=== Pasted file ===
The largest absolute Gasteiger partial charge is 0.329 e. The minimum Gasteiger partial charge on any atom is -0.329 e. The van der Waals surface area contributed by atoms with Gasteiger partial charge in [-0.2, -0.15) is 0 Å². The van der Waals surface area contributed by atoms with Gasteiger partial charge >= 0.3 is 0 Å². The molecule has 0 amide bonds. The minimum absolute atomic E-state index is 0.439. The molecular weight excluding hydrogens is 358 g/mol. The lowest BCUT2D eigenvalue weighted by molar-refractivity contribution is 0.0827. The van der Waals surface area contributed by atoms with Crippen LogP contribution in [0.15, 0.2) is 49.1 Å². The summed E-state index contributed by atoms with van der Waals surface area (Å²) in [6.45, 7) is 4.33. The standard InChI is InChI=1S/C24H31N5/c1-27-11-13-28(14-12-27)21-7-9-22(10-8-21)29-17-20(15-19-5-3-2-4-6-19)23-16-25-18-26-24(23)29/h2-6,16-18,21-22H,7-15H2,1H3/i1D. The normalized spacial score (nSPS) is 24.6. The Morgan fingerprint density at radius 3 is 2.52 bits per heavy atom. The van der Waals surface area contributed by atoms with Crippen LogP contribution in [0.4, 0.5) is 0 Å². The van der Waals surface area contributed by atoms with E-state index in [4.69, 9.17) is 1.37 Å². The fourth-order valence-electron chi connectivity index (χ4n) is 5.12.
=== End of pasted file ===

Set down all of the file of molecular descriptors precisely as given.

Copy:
The largest absolute Gasteiger partial charge is 0.329 e. The minimum Gasteiger partial charge on any atom is -0.329 e. The van der Waals surface area contributed by atoms with Gasteiger partial charge in [-0.2, -0.15) is 0 Å². The van der Waals surface area contributed by atoms with Gasteiger partial charge >= 0.3 is 0 Å². The molecule has 0 amide bonds. The minimum absolute atomic E-state index is 0.439. The molecular weight excluding hydrogens is 358 g/mol. The lowest BCUT2D eigenvalue weighted by molar-refractivity contribution is 0.0827. The van der Waals surface area contributed by atoms with Crippen LogP contribution in [0.15, 0.2) is 49.1 Å². The summed E-state index contributed by atoms with van der Waals surface area (Å²) in [6.45, 7) is 4.33. The standard InChI is InChI=1S/C24H31N5/c1-27-11-13-28(14-12-27)21-7-9-22(10-8-21)29-17-20(15-19-5-3-2-4-6-19)23-16-25-18-26-24(23)29/h2-6,16-18,21-22H,7-15H2,1H3/i1D. The normalized spacial score (nSPS) is 24.6. The Morgan fingerprint density at radius 3 is 2.52 bits per heavy atom. The van der Waals surface area contributed by atoms with Crippen LogP contribution in [0.4, 0.5) is 0 Å². The van der Waals surface area contributed by atoms with E-state index in [4.69, 9.17) is 1.37 Å². The fourth-order valence-electron chi connectivity index (χ4n) is 5.12.